You see these amazing landforms that basically defy logic. It’s rock behaving as rock has no business behaving. You know better (because you watched the video in the rangers’ station and you read the plaques) but it looks like rocks are growing like trees. It looks like rocks are flowing like molasses. It looks like rocks are flopping like pancakes, one on top of the other.
The whole thing is just time and mutation. Volcanoes beget flatlands. Marshes give way to oceans, which give way to deserts, which rise thousands of feet to become mountains, and then rivers file them down into chasms, revealing the history from within. This happens not at all silently, but wordlessly.
And even though it all took a few million or billion years, depending on how you count, it’s also changing every year. The spooky hoodoos of Bryce Canyon are inherently temporary. Every winter, ice pushes them apart more, and every summer their rocks fall. I saw it happen: a dozen or so rocks the size of my fist tumbled quite mundanely off a cliff as I hiked below. This, day after day, is how plateaus become walls, walls become windowed, windowed walls become towers, and towers crumble into hillocks, then into flatness. The high land will erode, 1-4 feet every century, who knows how far back? Until the infrastructure of the park, which sits atop the plateau looking down over the canyon, will be eaten away and gone.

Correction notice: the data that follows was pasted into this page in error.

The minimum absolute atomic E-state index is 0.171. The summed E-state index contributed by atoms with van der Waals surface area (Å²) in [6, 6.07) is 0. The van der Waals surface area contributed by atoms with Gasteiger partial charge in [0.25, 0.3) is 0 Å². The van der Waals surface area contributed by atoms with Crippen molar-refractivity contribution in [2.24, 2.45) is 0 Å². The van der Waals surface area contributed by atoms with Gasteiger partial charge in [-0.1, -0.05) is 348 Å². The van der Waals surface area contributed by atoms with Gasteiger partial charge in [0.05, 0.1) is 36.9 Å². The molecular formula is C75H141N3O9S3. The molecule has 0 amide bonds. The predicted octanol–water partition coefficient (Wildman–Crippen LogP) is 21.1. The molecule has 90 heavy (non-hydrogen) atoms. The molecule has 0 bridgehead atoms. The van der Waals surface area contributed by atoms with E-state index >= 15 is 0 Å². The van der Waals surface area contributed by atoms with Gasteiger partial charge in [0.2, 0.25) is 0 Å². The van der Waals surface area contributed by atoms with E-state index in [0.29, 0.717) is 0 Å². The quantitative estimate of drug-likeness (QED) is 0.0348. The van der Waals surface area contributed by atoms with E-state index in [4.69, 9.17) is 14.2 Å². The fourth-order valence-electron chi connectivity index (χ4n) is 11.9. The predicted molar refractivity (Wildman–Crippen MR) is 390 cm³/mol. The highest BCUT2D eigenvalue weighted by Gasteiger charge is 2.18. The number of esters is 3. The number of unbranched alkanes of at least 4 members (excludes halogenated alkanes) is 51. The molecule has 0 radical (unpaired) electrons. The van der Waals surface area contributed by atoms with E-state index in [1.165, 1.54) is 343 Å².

We happen to be able to see it now, but it’s anything but permanent.
It’s enough to make you wonder what “conservation” is all about. We wouldn’t be wise to attempt to conserve a hoodoo. We’d do more damage to the park by trying to freeze it in time than by letting it be. What it is is something that exists for a time, maybe a few decades, and then collapses. It wouldn’t be conservation to turn it into something else entirely—something that lasts forever. That would be transformation. (Appropriate for Halloween, perhaps, when zombies and monsters of all kinds roam, but not for All Saints’ Day, when we peacefully remember those who have come and gone before us.)